Aug 31, 2023 - News

Broad Street's history and most iconic landmarks

A historical marker for "The National Road" near the intersection of West Broad and North Wheatland streets. Photo: Tyler Buchanan/Axios

Broad Street has been a major thoroughfare for more than 200 years, features countless iconic landmarks and, not surprisingly, has been the site of major historical events.

Flashback: The first bridge over the Scioto River was built on Broad Street in 1816.

The intrigue: The National Road followed the 40th parallel (for latitude coordinates), hence Broad Street's other name — U.S. Route 40.

A historical mile marker for the Cumberland Road in the foreground in front of steps down to the Scioto River and the Columbus skyline in the background.
National Road mile markers can still be found along Broad Street, including this one, across from COSI. Photo: Tyler Buchanan/Axios

The big picture: Broad Street is also where the Northwest Army was headquartered during the War of 1812, where Confederate prisoners were held and where 11 governors have lived.

What else has happened on Broad Street:

🏛 1861: Abraham Lincoln spoke at the Statehouse and learned while in town he had officially won the presidency.

  • 1865: Lincoln's body lay in state inside the capitol building rotunda weeks after his assassination.

🏈 1927: National Football League headquarters moved to 16 E. Broad St. and remained there for 12 years.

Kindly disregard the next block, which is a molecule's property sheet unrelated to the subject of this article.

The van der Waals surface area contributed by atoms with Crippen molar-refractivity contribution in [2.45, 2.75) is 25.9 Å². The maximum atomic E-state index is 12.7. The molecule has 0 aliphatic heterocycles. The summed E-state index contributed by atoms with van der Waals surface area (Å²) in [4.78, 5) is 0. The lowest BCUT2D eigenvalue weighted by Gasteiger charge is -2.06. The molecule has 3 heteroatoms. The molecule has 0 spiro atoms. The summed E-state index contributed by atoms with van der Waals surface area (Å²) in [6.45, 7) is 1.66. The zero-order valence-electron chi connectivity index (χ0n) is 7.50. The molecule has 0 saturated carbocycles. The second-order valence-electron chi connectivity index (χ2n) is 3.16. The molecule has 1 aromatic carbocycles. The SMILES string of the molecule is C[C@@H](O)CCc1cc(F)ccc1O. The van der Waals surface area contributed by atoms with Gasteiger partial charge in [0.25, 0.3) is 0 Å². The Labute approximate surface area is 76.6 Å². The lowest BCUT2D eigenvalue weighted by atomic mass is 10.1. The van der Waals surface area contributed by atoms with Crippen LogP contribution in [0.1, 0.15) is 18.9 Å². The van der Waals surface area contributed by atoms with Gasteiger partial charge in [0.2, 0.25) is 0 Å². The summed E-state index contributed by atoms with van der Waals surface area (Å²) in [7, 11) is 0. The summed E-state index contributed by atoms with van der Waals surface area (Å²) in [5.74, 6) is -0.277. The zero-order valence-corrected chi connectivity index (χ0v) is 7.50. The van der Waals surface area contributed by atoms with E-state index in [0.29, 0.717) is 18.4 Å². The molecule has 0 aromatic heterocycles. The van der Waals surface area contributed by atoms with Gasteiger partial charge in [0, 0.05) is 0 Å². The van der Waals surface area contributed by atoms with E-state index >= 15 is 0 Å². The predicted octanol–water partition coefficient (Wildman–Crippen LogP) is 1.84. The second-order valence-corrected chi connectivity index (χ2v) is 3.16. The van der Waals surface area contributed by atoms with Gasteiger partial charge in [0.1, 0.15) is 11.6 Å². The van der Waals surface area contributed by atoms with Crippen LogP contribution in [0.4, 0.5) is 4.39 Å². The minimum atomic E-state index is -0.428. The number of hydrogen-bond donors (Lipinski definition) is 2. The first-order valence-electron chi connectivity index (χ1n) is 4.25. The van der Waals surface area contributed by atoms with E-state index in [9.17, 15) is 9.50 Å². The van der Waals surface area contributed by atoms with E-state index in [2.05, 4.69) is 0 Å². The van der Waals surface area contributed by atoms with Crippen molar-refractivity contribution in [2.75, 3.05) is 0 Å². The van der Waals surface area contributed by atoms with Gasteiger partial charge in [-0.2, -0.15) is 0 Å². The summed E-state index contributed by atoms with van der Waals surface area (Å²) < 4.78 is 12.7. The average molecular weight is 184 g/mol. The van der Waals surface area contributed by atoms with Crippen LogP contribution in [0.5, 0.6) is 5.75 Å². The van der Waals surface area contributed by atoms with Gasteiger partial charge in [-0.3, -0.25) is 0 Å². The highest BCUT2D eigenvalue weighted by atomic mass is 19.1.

Wendy's founder Dave Thomas holding a burger in front of a sign reading "Dave's Favourites."
When Dave Thomas was scoping out a location for his first Wendy's, he knew just the street to pick. Photo: Peter Power/Toronto Star via Getty Images

🍔 1969: Dave Thomas opened the first Wendy's restaurant at 257 E. Broad St.

ğŸŽï¸ 1985-1988: Drivers sped down Broad Street during the annual Columbus 500 races.

🌸 1992: Franklin Park hosted AmeriFlora '92, a gigantic (and expensive) horticultural exposition with plants from across the world.

President George H.W. Bush and comedian Bob hope sit in front of a flower arrangement.
President George H.W. Bush and comedian Bob Hope at the AmeriFlora '92 exhibition. Photo: Dirck Halstead/Getty Images

Go deeper: Lessons from a long walk down Broad Street, plus what's next for the corridor


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